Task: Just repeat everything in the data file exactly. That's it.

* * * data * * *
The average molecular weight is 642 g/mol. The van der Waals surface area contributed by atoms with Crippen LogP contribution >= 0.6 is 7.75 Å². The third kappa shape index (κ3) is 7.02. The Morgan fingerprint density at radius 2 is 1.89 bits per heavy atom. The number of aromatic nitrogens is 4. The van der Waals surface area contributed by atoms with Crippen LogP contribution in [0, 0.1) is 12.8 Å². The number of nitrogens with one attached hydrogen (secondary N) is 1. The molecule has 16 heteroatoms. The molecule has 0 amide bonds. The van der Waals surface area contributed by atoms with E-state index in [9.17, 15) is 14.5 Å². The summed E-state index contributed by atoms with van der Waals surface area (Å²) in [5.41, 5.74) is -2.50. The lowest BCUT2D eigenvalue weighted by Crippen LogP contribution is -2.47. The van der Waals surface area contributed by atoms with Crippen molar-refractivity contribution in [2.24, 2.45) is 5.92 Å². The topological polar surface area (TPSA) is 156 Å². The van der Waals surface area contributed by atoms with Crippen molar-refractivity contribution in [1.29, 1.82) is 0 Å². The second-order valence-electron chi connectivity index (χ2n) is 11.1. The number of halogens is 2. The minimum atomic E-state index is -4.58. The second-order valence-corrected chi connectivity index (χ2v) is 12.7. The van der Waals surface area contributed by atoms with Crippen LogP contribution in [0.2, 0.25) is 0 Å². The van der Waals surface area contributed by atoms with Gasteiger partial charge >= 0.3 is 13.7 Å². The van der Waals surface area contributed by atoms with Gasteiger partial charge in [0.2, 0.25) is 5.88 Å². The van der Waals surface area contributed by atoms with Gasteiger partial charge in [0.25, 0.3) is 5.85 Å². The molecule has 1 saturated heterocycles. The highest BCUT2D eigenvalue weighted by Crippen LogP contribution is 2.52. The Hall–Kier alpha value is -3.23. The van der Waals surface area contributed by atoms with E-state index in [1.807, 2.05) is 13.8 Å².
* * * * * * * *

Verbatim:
The average molecular weight is 642 g/mol. The van der Waals surface area contributed by atoms with Crippen LogP contribution >= 0.6 is 7.75 Å². The third kappa shape index (κ3) is 7.02. The Morgan fingerprint density at radius 2 is 1.89 bits per heavy atom. The number of aromatic nitrogens is 4. The van der Waals surface area contributed by atoms with Crippen LogP contribution in [0, 0.1) is 12.8 Å². The number of nitrogens with one attached hydrogen (secondary N) is 1. The molecule has 16 heteroatoms. The molecule has 0 amide bonds. The van der Waals surface area contributed by atoms with E-state index in [9.17, 15) is 14.5 Å². The summed E-state index contributed by atoms with van der Waals surface area (Å²) in [5.41, 5.74) is -2.50. The lowest BCUT2D eigenvalue weighted by Crippen LogP contribution is -2.47. The van der Waals surface area contributed by atoms with Crippen molar-refractivity contribution in [2.24, 2.45) is 5.92 Å². The topological polar surface area (TPSA) is 156 Å². The van der Waals surface area contributed by atoms with Crippen molar-refractivity contribution in [1.29, 1.82) is 0 Å². The second-order valence-electron chi connectivity index (χ2n) is 11.1. The number of halogens is 2. The minimum atomic E-state index is -4.58. The second-order valence-corrected chi connectivity index (χ2v) is 12.7. The van der Waals surface area contributed by atoms with Crippen LogP contribution in [0.2, 0.25) is 0 Å². The van der Waals surface area contributed by atoms with Gasteiger partial charge >= 0.3 is 13.7 Å². The van der Waals surface area contributed by atoms with Gasteiger partial charge in [0.2, 0.25) is 5.88 Å². The van der Waals surface area contributed by atoms with Gasteiger partial charge in [0.25, 0.3) is 5.85 Å². The molecule has 1 saturated heterocycles. The highest BCUT2D eigenvalue weighted by Crippen LogP contribution is 2.52. The Hall–Kier alpha value is -3.23. The van der Waals surface area contributed by atoms with E-state index in [1.807, 2.05) is 13.8 Å².